Friday, 20 July 2012

Friday Flash Fiction - Ashgrove

In the middle of the suburb of Ashgrove lies a dense grove of ash trees, hence its name. They weren't deliberately protected, amid the rise of houses and businesses, but nobody felt a need to cut them down, either. So there they stand, weirdly placed, an odd interruption to the urban landscape, like a block that was never developed or someone's tiny, misguided nature reserve. Get up closer and stare for long enough and you might see tiny lights flitting back and forth between the ash branches, as if fireflies existed in Australia. From the inside, those lights move at a very different speed. Much more slow and sedate. They are the Fae of the Ash Grove, and it is their entire world within those trees. Their lives whiz past ours at blinding speed and to them we are ponderous stone giants.

Two sisters, Tania and Monica took turns daring each other to step closer to the trees, each trying to get better photos than the other. None of them turned out very well until Tania stuck her arm in, past the tree trunks, and snapped a picture there with her phone. It hurt her hand somehow, but when she pulled it back, they could see at last. The tiny creatures flying back and forth among the grove had dragonfly wings and wore tiny silken clothes made of spider webs. They had leaves woven through their wiry hair and they appeared so magical that Monica did not waste any time on thinking. She dove right between the tree trunks as quickly as she could, and she was gone into the mysterious gloom.

Tania didn't know what to do. She called out to Monica a few times, but there was no response. Her mother had told her not to play in the ash grove, but here they were, and her mother had also warned her to take care of Monica. She couldn't abandon her sister, even if her mother would be angry. She followed Monica into the trees, and the quiet thumped into her ears like a thick blanket.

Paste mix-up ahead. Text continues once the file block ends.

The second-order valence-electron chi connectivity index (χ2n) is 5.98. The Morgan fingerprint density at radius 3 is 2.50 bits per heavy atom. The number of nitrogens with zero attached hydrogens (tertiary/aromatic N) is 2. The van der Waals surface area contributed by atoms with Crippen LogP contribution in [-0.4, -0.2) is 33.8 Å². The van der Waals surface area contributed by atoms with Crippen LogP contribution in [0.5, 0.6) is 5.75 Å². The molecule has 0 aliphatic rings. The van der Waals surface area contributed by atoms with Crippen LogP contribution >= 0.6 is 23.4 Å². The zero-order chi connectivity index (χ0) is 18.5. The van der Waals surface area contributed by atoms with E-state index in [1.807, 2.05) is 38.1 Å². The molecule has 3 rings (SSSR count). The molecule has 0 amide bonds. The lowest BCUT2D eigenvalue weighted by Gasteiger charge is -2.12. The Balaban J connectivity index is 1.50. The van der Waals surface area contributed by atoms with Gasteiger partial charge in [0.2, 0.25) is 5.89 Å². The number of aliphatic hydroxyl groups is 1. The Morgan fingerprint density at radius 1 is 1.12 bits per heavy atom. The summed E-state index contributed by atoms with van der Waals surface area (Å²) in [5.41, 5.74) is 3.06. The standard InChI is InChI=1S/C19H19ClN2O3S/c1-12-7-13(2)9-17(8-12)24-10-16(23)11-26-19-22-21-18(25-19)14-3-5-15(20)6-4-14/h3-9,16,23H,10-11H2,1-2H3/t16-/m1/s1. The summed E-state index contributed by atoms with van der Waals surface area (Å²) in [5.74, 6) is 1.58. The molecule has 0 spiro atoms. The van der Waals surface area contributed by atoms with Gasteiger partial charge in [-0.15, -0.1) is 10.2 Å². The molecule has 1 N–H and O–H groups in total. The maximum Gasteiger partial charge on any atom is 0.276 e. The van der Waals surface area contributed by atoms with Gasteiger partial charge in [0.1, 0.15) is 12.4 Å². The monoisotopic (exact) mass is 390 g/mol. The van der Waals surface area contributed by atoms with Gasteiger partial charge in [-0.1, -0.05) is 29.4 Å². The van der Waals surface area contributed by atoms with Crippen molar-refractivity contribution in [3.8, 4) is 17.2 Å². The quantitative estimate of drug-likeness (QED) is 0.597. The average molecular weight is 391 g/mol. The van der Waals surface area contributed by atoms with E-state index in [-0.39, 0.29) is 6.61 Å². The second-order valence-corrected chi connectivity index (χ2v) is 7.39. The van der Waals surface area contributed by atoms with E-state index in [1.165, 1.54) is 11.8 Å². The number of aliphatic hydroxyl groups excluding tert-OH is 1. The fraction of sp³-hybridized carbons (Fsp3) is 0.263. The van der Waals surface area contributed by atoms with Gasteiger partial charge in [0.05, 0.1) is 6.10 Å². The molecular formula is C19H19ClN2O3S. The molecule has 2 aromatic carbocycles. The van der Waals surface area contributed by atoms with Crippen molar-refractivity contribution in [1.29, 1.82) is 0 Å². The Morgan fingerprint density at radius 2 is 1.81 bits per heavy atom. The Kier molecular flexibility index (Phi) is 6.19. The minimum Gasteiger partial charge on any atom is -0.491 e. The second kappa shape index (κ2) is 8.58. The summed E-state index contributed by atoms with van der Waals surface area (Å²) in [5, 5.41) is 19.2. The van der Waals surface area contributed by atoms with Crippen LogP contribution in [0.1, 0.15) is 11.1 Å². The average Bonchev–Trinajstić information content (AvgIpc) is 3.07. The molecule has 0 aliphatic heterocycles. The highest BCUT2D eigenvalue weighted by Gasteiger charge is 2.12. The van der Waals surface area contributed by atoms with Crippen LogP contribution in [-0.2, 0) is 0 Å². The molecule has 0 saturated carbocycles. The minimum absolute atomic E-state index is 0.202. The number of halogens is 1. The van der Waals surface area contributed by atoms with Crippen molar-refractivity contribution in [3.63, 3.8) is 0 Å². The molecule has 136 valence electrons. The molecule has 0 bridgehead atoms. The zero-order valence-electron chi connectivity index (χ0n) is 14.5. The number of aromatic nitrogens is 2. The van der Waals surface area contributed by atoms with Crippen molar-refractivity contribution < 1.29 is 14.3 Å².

The world grew darker for a moment, but soon the faint lights of the place - from the creatures and even from the trees themselves - began to show her the shape of things. She couldn't see Monica anywhere.

She looked around her at the wonder of the place, so much more than a grove of trees. It was a whole world, and she stood towering above it like a skyscraper. She could see tiny ploughed fields under her feet and little Fae farmers shaking their tiny fists as she inadvertently trampled their crops. There were roads paved with pebbles and little Fae houses in the tree branches - mansions made like birds' nests of interwoven twigs.

And off a little way, there was an old woman, who must have been ninety, sitting on a throne woven together the same way, from hundreds or maybe thousands of tiny twigs. There were Fae weaving to repair little tears in her spider-silk dress, and she had leaves arranged in her hair, like the little Fae themselves.

"Excuse me," called Tania, "Have you seen another girl like me, only a little younger?"

The old woman looked puzzled for a while, as if she were trying to figure out some riddle in the speech. Then her eyes suddenly brightened and she reached into a bag beside her throne to withdraw an old battered mobile phone - Monica's phone! Its battery was long drained, but through some Fae magic, the old woman waved her hand over the phone and called up some photos. There were those first few pictures the girls had taken from the edge of the grove, and the one from inside, then a series of portraits of Monica herself. As the old woman flicked past the photos, the face grew older and more worn. Wrinkled, but more beautiful. Tania gasped and her little sister - now an old woman - nodded and smiled.

"You have to come back!" said Tania, but old Monica shook her head. "No, you have to! I promised to take care of you! I'm sure ... someone can fix this, or the faeries can make you young again with their magic, maybe?"

Monica smiled gently and shook her head again. She pointed to her throne and gestured at the miniature wonders around them as if that explained it all.

"But what will I tell Mum?"

Monica took a long time to form words. She hadn't spoken in decades. "Tell ... her ... I am ... happy ... and she was .... right. Don't ... come back ... and don't ... eat ... the ..." she made a clutching motion with her hand and furrowed her brow, then pointed at a big ripe fruit on one of the trees.

"Fruit?" prompted Tania.

"Yes! Don't ... eat the fruit. It will ..." Monica made a vague hugging gesture, "... keep you here."

Tania turned to go, but took a long last look at her sister, now aged long past her prime. She gave the frail old woman a hug, then tweaked her nose like they used to do.

"Mum's gonna kill me." She said in parting.

"Then ... bring her here. She can ... see for herself."

"Alright, I will." Tania lingered a moment longer. "I'll miss you."

"And ... I have missed you. It was ... good to see you again."

Tania gave a weak smile, then stepped out of the grove into daylight again.

Mokalus of Borg

PS - I have realised that, if I stick to this pace, it will take me 3 years and 8 months to finish all of Brisbane.
PPS - I may have to take some breaks along the way.

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